Posts Tagged ‘handwriting’
June 4, 2014 | by Dan Piepenbring
- A new history argues that Joyce suffered from syphilis.
- And a new study suggests unique cognitive benefits to learning to write in cursive: “In alexia, or impaired reading ability, some individuals who are unable to process print can still read cursive, and vice versa—suggesting that the two writing modes activate separate brain networks and engage more cognitive resources … cursive writing may train self-control ability in a way that other modes of writing do not, and some researchers argue that it may even be a path to treating dyslexia.”
- In an ancient Chinese tomb, archaeologists have found three-thousand-year-old pants. “These pants, which were recovered from a tomb in China, are about four hundred years older than the previous record holder for ‘oldest pants.’”
- At the Tate, “Crowds gather at the heart of Henri Matisse: The Cut-Outs, drawn to an artless home movie showing the master at work. He looks, and was, extremely unwell … Art for him is the moment at which, to quote a remark he made about Snail, one becomes ‘aware of an unfolding’. ‘At this time of year,’ he wrote to a friend, ‘I always see the dried leaves on your table, catching fire as they pass under your fingers from death to life.’”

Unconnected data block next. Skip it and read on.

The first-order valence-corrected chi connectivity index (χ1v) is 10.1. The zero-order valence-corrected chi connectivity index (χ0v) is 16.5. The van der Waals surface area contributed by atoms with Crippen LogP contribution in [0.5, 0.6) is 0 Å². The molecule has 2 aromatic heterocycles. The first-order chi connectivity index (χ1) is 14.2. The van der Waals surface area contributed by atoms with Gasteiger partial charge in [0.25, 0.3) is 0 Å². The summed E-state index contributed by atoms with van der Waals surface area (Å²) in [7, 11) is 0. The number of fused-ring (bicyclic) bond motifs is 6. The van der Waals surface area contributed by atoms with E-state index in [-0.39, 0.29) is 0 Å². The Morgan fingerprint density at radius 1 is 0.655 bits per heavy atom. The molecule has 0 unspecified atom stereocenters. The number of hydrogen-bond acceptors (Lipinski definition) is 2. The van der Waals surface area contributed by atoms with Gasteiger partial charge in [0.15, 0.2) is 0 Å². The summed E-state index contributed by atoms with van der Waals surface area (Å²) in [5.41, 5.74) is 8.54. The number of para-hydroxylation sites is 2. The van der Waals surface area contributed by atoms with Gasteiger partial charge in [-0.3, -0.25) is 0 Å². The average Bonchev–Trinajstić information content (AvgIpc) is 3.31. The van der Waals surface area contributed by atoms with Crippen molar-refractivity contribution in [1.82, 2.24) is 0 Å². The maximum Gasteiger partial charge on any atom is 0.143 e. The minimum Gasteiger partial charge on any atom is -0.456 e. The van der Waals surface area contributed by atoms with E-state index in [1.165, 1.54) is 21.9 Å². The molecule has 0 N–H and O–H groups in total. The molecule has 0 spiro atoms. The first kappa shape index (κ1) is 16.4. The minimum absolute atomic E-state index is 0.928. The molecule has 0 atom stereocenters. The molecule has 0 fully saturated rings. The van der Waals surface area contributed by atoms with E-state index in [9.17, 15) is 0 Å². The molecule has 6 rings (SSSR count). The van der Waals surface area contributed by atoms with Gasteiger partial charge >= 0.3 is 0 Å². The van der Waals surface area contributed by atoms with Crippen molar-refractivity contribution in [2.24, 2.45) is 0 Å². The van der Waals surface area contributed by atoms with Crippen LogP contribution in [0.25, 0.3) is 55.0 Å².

- “Books do indeed furnish a room—but tobacco smoke gives it volume, substance and an aroma.”
- In the forties, the U.S. Public Health Service gave this pamphlet to anyone whose home had been sprayed with DDT; it includes a poem of sorts. “Stay indoors at night / That is when malaria skeeters bite / But DDT upon your wall / will kill them if they call.”
July 3, 2013 | by Sadie Stein
- On the manifold benefits of writing by hand.
- In which the author teaches Victorian literature to embryo accountants.
- Germany adopts shitstorm. Or, as the Beeb would have it, “English rude word enters German language.”
- Oh dear: the Chicago Sun-Times is discontinuing all book coverage.
- San Pedro’s Williams’ Book Store is closing after 104 years in business.
February 26, 2013 | by Sadie Stein
- From abandoned Wal-Marts to Venetian warrens, thirty places for book lovers. (N.b.: gaining access to number thirteen could be problematic.)
- A Colorado library is experimenting with loaning out seeds as well as books.
- Thomas Pynchon’s new novel, set in the pre-9/11 Manhattan tech sector, drops in September.
- “Writing by hand is laborious, and that is why typewriters were invented. But I believe that the labor has virtue, because of its very physicality.” Mary Gordon extols the virtues of longhand.
- Speaking of! Proust’s handwriting, while bad, offers moments of clarity, says Colm Tóibín: “The word homosexual, as it is written in his hand here, stands alone; it is very clearly written, each letter perfectly made and totally legible. There is a feeling as you look at it that it was a word Proust did not often write, or that perhaps he enjoyed writing, or that it was a term he now wanted to take his time over, and he needed Vallette to be able to see it clearly.”
October 15, 2012 | by Sadie Stein